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Sunday Worship Service Live on YouTube at 11 A.M

What is Harvard-Epworth all about?

We are a welcoming and inclusive church inviting people to explore the journey of faith. Our focus is on joyful worship, building community, encouraging faith exploration, passionate social justice and committed outreach.

Harvard-Epworth is a member of the Reconciling Ministries Network and welcomes all people, regardless of race, ethnicity, sexual orientation, gender identity, gender expression, age, ability, marital status or financial condition.

Harvard-Epworth’s 2020 Annual Report available here.

A Message from Rev. Herb Taylor

Email Newsletter letter May 13, 2021

Hello from Herb, 

As you might expect, with Mother’s Day this past Sunday, I have been thinking a lot about the importance of my mother, and other mothering figures, in my life.  My hope is that you have been reflecting as well on the gift of your legacy, and no matter what your gender identity that you let God’s mothering spirit live within you.  It is important to point out, as I preached on Sunday, that this mothering spirit is not just about unconditional love, it is also about unconditional commitment to peace and justice.

For Julia Ward Howe, in 1872, when she conceived of Mother’s Day, it was not at all about flowers and breakfast in bed (not that there is anything wrong with either of these things!).  She was focused on Mother’s Peace Day, which was a reaction against war and violence.  Howe, who had written “The Battle Hymn of the Republic” was feeling empathy for the loss that so many mothers had felt as they mourned their dead children, and believed war was against all that mothers stood for.  Therefore, in 1870 she tried to establish the Women’s Peace Congress of the World, and then subsequently, Mother’s Peace Day, for women to stand up against the brutality of war.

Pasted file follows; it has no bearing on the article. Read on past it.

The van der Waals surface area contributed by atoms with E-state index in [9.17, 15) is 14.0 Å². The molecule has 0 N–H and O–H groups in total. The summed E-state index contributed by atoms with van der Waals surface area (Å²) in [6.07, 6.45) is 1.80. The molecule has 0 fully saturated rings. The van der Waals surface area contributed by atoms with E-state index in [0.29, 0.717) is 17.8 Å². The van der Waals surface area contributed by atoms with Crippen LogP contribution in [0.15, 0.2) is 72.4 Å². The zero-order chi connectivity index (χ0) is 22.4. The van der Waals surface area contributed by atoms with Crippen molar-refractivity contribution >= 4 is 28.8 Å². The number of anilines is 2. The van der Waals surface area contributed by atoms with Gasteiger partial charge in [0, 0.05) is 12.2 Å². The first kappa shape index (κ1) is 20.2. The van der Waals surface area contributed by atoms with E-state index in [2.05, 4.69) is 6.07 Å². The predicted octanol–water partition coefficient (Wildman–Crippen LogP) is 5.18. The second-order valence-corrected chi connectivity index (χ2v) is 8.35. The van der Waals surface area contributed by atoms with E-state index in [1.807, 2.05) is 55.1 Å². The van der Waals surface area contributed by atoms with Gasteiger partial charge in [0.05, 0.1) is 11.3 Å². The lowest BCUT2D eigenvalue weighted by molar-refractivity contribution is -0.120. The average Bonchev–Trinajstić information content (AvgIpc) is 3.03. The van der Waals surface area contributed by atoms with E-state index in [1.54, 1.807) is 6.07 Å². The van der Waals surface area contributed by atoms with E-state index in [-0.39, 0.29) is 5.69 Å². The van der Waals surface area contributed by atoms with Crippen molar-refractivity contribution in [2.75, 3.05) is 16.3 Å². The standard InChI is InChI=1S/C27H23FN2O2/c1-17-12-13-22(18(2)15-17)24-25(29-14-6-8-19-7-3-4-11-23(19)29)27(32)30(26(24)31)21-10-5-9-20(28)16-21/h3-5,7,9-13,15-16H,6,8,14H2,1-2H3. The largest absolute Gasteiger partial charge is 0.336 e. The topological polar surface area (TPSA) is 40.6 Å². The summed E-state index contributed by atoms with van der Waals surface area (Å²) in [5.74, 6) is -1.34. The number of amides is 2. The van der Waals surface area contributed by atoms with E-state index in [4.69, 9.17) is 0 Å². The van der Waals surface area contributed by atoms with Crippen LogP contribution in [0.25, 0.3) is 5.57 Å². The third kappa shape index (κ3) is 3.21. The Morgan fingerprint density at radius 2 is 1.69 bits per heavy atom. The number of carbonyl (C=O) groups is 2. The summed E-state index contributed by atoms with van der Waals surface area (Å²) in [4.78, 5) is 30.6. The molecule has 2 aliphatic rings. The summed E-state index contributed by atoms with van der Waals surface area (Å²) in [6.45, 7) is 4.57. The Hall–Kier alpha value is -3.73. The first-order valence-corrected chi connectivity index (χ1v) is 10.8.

Later, Anna Jarvis, in the early 1900s advocated for a Mother’s Day because of her mother, Anne Reeves Jarvis, who was active in her Methodist Church in West Virginia, and was a social activist and founder of Mother’s Day Work Clubs.  Anna Jarvis experienced her mother and others advocating and working for the poor as they went into Appalachia to help.  So, Mother’s Day actually comes from a place of peace and justice, and the lessons mothers have taught us about that.  Mothers today continue this tradition, working for peace, for justice, for inclusion, and for God’s love to reign for all.

So, during this week, as you thank God for the mothering figures in your life, remember your call to continue their legacy and work for a violence-free world.  Flowers are nice, but taking action in support of peace and justice brings beauty to us all and to our world forever.

Grace and peace,

Herb